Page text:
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Valuation of convertible bonds modelling and implementation

Bermudez, A. (2004). Valuation of convertible bonds modelling and implementation. (Unpublished Doctoral thesis, City, University of London)


The objective of this thesis is to improve the understanding of the models arising in convertible bond (CB) valuation, introduce new models incorporating interest rate and credit risk and develop sophisticated numerical methods to implement those models. We carry out our analysis in the CB market because it is rapidly increasing and yet not enough research has been done to accurately and efficiently price those instruments. Moreover, the complexity of the mathematical models arising in CB valuation make this area of finance a particularly challenging and interesting one to research. Despite concentrating on CB pricing we believe that our work has broader implications. This is because we proposed a very general and flexible framework that could be applied to price any American-style contingent claim in a two-factor setting.
In the first part of the thesis we introduce for the first time in finance the method of characteristics/finite elements combined with a Lagrange multiplier method to solve two-factor pricing models for financial derivatives. To demonstrate the applicability of the approach, we solve a convertible bond model with equity and interest rate risk; we focus on the consistent and rigorous specification of the model, and fully address its practical implementation.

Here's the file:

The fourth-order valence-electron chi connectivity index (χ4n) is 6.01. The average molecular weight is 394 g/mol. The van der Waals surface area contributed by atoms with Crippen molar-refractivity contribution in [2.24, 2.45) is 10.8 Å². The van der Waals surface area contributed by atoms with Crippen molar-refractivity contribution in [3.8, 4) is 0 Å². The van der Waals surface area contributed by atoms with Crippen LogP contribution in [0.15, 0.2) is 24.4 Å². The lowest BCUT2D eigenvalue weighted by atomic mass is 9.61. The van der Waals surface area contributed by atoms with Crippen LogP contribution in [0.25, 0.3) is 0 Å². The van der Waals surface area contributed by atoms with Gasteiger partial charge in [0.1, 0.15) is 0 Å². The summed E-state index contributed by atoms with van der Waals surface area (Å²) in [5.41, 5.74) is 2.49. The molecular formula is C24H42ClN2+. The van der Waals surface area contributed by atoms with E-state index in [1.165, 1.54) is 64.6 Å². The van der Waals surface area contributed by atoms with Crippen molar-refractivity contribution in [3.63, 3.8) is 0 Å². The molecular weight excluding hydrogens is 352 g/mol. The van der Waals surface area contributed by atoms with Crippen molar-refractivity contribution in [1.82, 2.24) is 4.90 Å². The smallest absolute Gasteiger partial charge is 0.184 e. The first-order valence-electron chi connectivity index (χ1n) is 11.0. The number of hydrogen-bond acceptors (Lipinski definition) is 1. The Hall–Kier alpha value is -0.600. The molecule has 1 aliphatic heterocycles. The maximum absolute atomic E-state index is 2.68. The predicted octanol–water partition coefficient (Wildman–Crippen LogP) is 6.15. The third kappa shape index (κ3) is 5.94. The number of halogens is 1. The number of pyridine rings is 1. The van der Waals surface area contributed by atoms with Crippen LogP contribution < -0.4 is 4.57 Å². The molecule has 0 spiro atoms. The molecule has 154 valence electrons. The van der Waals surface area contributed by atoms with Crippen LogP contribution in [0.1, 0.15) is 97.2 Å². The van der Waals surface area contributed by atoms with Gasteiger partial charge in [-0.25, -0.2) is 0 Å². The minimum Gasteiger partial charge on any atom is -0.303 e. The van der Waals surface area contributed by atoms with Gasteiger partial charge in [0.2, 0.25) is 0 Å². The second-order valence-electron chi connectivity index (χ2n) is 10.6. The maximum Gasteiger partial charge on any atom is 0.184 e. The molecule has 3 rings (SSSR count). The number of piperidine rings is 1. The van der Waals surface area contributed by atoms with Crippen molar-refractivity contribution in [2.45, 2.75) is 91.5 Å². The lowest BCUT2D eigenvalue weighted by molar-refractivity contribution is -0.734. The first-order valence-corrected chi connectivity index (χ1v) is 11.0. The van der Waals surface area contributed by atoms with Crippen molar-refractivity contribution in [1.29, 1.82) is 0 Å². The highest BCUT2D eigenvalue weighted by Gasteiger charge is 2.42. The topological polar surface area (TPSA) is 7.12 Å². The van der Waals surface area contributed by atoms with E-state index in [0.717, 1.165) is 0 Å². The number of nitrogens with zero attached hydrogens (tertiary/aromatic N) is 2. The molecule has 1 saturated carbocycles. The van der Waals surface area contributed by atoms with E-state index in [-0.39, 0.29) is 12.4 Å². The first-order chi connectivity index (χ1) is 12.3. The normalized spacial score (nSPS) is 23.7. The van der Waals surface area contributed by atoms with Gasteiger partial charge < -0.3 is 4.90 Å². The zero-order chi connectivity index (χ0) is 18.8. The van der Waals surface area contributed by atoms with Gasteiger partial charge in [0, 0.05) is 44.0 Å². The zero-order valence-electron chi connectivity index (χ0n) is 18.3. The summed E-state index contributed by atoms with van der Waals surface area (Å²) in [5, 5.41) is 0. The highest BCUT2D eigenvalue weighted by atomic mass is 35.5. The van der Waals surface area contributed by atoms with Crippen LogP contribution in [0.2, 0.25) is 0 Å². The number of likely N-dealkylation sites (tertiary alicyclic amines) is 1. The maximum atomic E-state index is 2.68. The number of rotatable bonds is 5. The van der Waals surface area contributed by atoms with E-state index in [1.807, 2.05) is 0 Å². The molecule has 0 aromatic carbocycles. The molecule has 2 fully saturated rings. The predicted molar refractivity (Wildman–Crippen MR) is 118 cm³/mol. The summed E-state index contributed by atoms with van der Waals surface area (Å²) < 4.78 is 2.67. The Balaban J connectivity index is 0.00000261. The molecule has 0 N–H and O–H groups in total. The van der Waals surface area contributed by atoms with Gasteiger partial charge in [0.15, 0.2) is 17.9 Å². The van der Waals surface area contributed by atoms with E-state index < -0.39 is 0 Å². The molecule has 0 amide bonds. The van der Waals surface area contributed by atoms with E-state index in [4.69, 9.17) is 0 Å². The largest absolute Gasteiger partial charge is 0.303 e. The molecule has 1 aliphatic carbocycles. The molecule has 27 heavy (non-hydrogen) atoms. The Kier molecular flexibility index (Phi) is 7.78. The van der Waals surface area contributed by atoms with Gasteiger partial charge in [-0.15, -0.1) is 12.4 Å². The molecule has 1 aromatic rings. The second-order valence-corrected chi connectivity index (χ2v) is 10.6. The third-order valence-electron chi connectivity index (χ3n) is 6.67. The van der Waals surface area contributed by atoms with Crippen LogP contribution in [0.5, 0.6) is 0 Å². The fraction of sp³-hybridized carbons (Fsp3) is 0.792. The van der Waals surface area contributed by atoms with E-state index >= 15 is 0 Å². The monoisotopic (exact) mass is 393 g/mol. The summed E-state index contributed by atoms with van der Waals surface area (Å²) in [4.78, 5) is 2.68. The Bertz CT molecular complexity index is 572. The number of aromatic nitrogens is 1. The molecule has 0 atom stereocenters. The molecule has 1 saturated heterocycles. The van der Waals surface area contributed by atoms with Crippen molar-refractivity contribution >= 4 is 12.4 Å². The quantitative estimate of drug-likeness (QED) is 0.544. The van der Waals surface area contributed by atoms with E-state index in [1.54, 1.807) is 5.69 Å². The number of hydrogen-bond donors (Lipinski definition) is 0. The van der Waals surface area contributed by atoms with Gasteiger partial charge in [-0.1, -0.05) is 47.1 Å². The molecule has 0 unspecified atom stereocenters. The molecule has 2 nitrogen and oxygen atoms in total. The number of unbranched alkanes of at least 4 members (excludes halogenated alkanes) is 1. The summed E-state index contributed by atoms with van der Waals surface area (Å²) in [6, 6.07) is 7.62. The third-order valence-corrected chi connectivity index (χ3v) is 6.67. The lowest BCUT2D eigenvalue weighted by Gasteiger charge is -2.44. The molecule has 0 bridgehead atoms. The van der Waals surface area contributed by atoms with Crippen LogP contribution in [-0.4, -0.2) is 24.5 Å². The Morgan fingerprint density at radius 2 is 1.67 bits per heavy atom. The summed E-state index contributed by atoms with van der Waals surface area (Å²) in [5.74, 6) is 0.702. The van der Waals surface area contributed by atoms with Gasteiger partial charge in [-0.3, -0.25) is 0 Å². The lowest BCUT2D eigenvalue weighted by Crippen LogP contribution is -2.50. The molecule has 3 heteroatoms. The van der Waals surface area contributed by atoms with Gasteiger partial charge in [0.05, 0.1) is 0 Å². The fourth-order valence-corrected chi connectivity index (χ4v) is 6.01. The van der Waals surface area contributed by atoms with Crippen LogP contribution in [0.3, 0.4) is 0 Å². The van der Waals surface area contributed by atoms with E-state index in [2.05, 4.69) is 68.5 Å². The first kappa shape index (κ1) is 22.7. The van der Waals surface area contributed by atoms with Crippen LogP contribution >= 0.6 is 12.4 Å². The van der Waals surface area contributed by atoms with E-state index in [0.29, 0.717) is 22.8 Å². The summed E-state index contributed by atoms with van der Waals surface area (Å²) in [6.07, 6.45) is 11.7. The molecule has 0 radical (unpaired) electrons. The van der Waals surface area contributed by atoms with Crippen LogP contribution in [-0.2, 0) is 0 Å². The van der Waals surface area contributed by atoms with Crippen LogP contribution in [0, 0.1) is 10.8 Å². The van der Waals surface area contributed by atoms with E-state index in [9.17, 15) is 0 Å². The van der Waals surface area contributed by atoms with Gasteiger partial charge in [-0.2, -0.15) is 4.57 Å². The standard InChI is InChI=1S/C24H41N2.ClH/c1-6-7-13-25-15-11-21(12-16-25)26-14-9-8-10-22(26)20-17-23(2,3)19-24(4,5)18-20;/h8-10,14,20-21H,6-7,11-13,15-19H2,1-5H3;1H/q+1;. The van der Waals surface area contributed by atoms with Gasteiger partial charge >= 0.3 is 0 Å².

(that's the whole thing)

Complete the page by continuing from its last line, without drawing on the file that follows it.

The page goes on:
The second part of the thesis explores how to incorporate credit risk in CB valuation. This is a complex task due to the hybrid nature of CBs and there is no consensus in the literature of whether it has to be done in an equity or an asset based framework. For this reason, we introduce new equity based and asset based models, which include stochastic interest rate, and solve them using the numerical technique developed in the first part. Regarding the equity based approach we propose a unified intensity-based framework of which most existing comparable models are special cases; this allows us to implement and analyze previous models as well as introduce new ones. We find that different models lead to significantly different prices and that it is important to consistently specify the process for the stock price, the recovery value and the holder’s rights upon default. The flexibility of the approach enables us to generate a great number of default-recovery scenarios. Regarding the asset based approach, we introduce a new model which has both structural and reduced form features and in which recovery is endogenised. Despite the fact that the state variable is unobserved and a simple capital structure is assumed, the possibility that default can be triggered both exogenously and endogenously at a cash-flow time leads to a more realistic formulation than it can be achieved in an equity based approach. Moreover our endogenised recovery potentially allows a greater ability to estimate recovery values from market data.

We conclude that both models have a great potential to explain empirical CB values and given their advantages and disadvantages can be chosen depending on the purpose and the circumstances.

Publication Type: Thesis (Doctoral)
Subjects: H Social Sciences > HJ Public Finance
Departments: Bayes Business School > Bayes Business School Doctoral Theses
Bayes Business School > Finance
Doctoral Theses
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